These institutions provide revenue to AgroCenta in the form of annual subscription fees and commission on interest in exchange for access to the platform and the initial credit assessment of farmers undertaken by AgroCenta.
The agricultural sector accounts for 20-40 percent of the continent’s Gross Domestic Product (GDP), and is projected to be a $1 trillion industry by 2030 but receives less than 3% of banking credit with more than 80% of the population depending on small-scale agriculture.
Velociti is accelerating the access to digital financial services for the underserved in the African agricultural ecosystem by using big data, machine learning, and AI to build alternative data for rural smallholder farmers to access financial services such as micro-lending, mobile payments, insurance & savings, and pensions.
Francis A. Obirikorang
Francis Obirikorang is the co-founder and chief executive officer of AgroCenta.
Francis is at the forefront of spearheading technology to create an Impact in the lives of over 5 million small-scale farmers across Sub-Saharan Africa by providing solutions that seek to remove bottlenecks from the value chain and create a win-win scenario for all active stakeholders.
He previously worked at TXT Ghana as a Business Analyst.
Francis Obirikorang attended Kwame Nkrumah University of Science and Technology.
Michael K. Ocansey is the co-founder and CTO of AgroCenta LLC.
Michaels is a software engineer at the core but has over the years been very involved with people at the grassroots who mostly know very little about technology
One of his key strengths is being highly technical but ensuring he understands all other aspects of any business he is involved in.
He previously worked at Swappaholics Holdings as a Co-Founder and CTO.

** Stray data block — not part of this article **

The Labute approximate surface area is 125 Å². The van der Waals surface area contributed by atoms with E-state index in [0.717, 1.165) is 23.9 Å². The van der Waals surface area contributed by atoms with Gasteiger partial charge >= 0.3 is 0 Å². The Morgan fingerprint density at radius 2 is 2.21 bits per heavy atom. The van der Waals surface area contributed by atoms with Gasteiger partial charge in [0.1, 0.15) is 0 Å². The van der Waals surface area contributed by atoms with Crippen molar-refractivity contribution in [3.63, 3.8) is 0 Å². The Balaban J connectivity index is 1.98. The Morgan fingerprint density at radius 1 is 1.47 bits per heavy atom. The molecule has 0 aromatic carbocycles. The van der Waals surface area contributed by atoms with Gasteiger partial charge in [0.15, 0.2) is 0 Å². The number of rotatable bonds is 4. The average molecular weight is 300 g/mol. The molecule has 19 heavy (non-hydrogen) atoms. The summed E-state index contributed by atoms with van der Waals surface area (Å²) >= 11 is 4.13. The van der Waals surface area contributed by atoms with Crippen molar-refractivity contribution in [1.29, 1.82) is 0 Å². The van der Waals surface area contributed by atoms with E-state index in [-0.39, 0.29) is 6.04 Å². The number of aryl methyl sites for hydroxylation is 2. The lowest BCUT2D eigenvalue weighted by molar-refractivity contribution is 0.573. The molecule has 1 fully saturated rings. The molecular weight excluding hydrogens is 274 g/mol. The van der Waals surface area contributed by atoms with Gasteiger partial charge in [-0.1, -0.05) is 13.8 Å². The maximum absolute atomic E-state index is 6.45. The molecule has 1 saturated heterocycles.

Additionally, in his previous work life, he assumed lead developer roles in companies spanning diverse industries and his biggest drive is to see more world-class solutions come out of the African continent.
Michael K. Ocansey attended Regent University College of Science and Technology.
Investors & Funding Rounds
Shell Foundation, FCDO, AV Ventures, Rabo Foundation
AgroCenta has raised US$790,000 in pre-Series A funding to scale its agri-tech ecosystem and secure crop purchases from smallholder farmers.
The startup, which was the winner of the Seedstars World competition back in 2018 and raised seed funding the same year, has now secured US$790,000 in pre-Series A investment from Shell Foundation, FCDO, AV Ventures, and Rabo Foundation.
AgroCenta will use the funding to further develop its smallholder farmer inclusion programs and procure crops at transparent and fair market prices to service offtake contracts.
Additionally, AV Ventures, ACDI/VOCA’s impact investing subsidiary, recently completed its investment in AgroCenta.
The funding made by AV Ventures is part of a US$790,000 pre-Series A investment round with other participating international institutions, including Shell Foundation, the United Kingdom’s Foreign, Commonwealth, and Development Office, and Rabo Foundation, with support from AgroCenta’s strategic advisor, Qbera Capital.
With the newly secured funding, AgroCenta will widen the reach of its smallholder farmer financial inclusion programs and secure crop purchases, mainly from smallholder farmers, at fair and transparent market prices to service offtake contracts.